Graduate school: 5 things you need to know before you go
Furthering your career and advancing your education is no small task. No matter your age or stage of life, it’s a big decision.
Graduate school is a completely different journey than pursuing your undergraduate degree. Though attaining your bachelor’s degree is no small task, a master’s level education has its own unique set of challenges and decisions that present themselves far before you ever send in that first application.
If you are considering taking that next step, here are five things you need to know before you go:
1. Decide why you want to go
“Advancing your education and/or career” sounds great on a resume, but it really doesn’t answer the million dollar question of WHY. Are you doing it with the goal of getting a new job that requires the advanced degree? Or are you just unhappy in your current job? Are you thinking about short-term and long-term goals? Whatever your answer is, be honest. If your answer is, “I want to make more money,” you may want to re-evaluate your graduate school decision.
2. Decide how you want to go
Are you a commuter? Or are you an online learner? Do you learn better within the traditional classroom? How disciplined are you with studying? Is the program a hybrid of online and traditional learning? How far will you have to travel? What about clinical experiences? Who will set those up? Master’s leveled coursework is much more challenging.
3. Decide how you will afford it
This is sometimes the straw that breaks the camel’s back. It will be the fulcrum that can mean the difference between a two-year journey or a five-year journey. It will absolutely influence your decision of taking full-time or part-time credit hours. Will you take out loans? Will you be working full-time? What will your budget be? Master’s leveled coursework requires much more of your time.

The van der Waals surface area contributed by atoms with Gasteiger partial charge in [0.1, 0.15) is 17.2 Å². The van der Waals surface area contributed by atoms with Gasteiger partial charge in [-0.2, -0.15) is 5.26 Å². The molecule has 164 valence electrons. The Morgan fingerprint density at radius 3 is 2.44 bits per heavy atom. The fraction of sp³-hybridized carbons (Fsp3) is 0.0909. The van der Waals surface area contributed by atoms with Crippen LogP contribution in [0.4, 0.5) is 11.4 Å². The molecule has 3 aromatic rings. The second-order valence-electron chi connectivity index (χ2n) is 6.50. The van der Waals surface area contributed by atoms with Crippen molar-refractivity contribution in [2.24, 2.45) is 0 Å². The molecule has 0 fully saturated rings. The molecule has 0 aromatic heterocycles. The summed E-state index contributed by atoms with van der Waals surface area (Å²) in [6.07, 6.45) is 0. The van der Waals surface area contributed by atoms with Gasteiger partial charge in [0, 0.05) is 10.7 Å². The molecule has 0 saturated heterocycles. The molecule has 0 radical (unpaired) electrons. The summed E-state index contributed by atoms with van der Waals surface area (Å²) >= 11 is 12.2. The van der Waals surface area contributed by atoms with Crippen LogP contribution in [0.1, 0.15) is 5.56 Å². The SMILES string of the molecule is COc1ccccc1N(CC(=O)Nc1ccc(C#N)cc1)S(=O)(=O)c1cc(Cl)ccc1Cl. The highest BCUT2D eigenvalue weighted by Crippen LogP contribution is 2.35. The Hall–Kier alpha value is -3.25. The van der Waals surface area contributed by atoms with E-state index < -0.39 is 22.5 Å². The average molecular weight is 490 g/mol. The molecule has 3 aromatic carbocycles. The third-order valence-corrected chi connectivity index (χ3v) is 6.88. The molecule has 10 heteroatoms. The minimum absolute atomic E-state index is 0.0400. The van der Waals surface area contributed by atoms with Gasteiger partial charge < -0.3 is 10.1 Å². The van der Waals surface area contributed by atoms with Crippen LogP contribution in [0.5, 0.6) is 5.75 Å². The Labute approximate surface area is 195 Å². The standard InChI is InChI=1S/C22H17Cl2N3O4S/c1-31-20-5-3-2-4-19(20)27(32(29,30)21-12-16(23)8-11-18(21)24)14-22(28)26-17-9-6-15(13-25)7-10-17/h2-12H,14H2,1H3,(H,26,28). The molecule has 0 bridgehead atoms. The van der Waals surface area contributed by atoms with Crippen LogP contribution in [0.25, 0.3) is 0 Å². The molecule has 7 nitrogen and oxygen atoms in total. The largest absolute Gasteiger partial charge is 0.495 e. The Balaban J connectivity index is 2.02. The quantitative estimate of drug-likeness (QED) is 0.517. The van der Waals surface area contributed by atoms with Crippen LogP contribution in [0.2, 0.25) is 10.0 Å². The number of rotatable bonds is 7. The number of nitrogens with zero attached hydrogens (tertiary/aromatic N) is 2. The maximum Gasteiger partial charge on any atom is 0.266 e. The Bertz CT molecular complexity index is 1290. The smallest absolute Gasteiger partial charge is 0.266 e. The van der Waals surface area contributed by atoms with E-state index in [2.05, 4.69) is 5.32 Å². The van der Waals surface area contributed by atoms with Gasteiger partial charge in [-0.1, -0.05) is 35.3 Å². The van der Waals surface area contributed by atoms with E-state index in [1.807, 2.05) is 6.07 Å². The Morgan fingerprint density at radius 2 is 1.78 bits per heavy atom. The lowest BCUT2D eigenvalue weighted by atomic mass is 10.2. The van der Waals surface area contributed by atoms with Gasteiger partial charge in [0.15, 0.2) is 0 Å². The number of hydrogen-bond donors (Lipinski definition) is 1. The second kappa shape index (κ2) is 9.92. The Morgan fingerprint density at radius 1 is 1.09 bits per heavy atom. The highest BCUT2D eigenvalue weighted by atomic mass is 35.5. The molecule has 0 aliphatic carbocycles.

4. Decide how you want to get in
I didn’t understand this one until I started researching different schools. Some graduate programs require standardized entrance exams (GRE, ACT and others), while some do not. Some schools that do not require an entrance exam score will alternatively require you to write a thesis paper during the program in order to graduate, while others require no thesis.
You need to ask yourself, What type of work am I prepared to do? Will you study for an entrance exam? Or do the work required for completing a thesis?
5. Decide where you want to go
Finally! Where do you want to go? Does the school matter? Does the program matter? I can tell you from personal and professional experience that high-profile, national universities and well-established programs will garner a certain amount of attention that you will not get with the lesser-known, local colleges. There is a lot to be said about a name. And I’m here to tell you that alumni seek out and give preferential treatment to fellow alumni.
Advancing your career is an amazing opportunity and something I highly recommend. Just be sure to do your homework. Make an educated and sound decision based on some deep soul searching, both personally and professionally.
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Sean Dent is a second-degree nurse who has worked in telemetry, orthopedics, surgical services, oncology and at times as a travel nurse. He is a CCRN certified critical care nurse where he's worked in cardiac, surgical as well as trauma intensive care nursing.
After five years practicing as an RN, Sean pursued and attained his Masters of Science in Nursing. Sean currently practices as a Board Certified Acute Care Nurse Practitioner (ACNP-BC) in a Shock Trauma urban teaching hospital.
He has been in healthcare for almost 20 years. He originally received a bachelor's degree in Exercise and Sport Science where he worked as a Certified Athletic Trainer (ATC).
By Sean Dent